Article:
It was not long before I picked my way to this door and tried to open it.  It did not open.  I did nothing more... except to, for no particular reason, return occasionally and “try it again”... for years.  Nothing changed; the door never moved and I soon moved on.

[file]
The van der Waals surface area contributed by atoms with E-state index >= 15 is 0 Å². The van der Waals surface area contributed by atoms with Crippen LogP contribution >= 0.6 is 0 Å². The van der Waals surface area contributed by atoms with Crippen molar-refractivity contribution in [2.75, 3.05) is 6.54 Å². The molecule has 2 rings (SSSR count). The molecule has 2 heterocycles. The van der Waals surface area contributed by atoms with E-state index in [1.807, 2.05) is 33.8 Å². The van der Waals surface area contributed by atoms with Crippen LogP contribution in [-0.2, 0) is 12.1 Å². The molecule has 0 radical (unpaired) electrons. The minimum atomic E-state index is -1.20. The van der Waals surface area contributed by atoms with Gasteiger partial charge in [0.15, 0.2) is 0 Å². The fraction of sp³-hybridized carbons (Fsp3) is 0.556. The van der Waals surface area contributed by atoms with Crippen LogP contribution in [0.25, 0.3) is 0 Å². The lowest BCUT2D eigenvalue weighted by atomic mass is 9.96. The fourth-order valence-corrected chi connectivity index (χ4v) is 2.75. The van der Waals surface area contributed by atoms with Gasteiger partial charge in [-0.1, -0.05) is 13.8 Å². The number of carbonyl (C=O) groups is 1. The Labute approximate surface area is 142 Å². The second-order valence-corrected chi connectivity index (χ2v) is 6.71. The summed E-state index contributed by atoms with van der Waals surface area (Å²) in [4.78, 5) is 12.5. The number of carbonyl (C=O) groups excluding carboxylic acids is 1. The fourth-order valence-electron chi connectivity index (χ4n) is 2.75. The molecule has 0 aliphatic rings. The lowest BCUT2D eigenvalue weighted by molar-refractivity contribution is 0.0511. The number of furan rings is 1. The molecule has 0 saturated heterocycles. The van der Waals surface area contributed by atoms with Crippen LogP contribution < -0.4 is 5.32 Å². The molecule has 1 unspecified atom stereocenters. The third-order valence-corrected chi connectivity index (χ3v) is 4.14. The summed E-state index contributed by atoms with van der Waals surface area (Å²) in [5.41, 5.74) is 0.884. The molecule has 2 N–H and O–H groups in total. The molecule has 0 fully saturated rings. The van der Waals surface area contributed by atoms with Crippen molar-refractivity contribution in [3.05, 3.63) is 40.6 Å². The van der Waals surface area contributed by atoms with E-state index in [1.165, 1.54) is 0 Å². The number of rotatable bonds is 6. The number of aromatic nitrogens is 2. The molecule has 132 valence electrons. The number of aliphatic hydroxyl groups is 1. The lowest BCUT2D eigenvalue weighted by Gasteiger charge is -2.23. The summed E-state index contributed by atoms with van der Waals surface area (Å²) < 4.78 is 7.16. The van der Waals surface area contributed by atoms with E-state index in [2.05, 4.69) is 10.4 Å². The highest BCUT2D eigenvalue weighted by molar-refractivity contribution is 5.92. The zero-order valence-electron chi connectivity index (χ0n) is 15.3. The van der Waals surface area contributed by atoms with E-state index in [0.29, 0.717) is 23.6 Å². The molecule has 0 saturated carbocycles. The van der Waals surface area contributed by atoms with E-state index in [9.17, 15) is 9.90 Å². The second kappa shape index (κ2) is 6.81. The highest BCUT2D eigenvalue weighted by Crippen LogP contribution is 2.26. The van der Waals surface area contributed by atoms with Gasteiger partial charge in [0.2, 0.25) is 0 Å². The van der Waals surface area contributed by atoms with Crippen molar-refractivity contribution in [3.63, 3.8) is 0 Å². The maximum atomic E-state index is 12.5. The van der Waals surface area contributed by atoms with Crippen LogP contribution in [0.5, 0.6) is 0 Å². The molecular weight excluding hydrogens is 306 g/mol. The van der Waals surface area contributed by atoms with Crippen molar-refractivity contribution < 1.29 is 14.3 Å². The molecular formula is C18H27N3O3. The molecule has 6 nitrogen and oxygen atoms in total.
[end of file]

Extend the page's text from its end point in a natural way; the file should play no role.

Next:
One day, something changed.  With my visits to the closed door being perpetually stopped at it’s closure, my confidence in testing this barrier had grown so that to think logically and “try” different assessments derived from these thinkings was ...normal.  One day I was concentrating my deductive reasoning on the left side, the “where it is locked on the inside” side of the door, pushing in and pulling to the right with no particular plan except endeavoring “to see”[2] when, to support my efforts, I grabbed a short stick that was nailed to the boards next to the edge of the door.  Pushing on this stick I pulled on the door.  The door held but the stick turned on it’s single nail to a straight vertical position.  When it did that, the board on the barn’s side that it was nailed to suddenly open inward.  An eight inch wide black hole from the ground upward open to my startled stance offering a darkness that contrasted greatly from the shaded head high weeds (“pucker-brush”) in which I stood.  It was... the door... to get under the barn and there be able to... open the big door.  “Logical” was not my assessment at the time, nor the word “obvious”.  I would have been lucky to have proffered “Cool” but, frankly, I was too enthralled even for that.  HERE had opened a darkness I had sought to enter “for years” in a most magical and accidental way!  I ...closed the door and twisted the stick.  The blackness disappeared and all was as before.  I opened the... board... again.  It swung softly and easily “in”.  I stepped inside.  I closed the door behind me.  It would not stay shut.  I spied a large eye hook on the rear of the board at my eye level.  It fit neatly into a catch between the board door and the sheep’s door.  The door remained closed.  I stood in inky blackness sensing moist silence around me and quickly denoting starlights of the outside sun shooting through cracks scattered here & there about the boards and stones of the barn’s walls.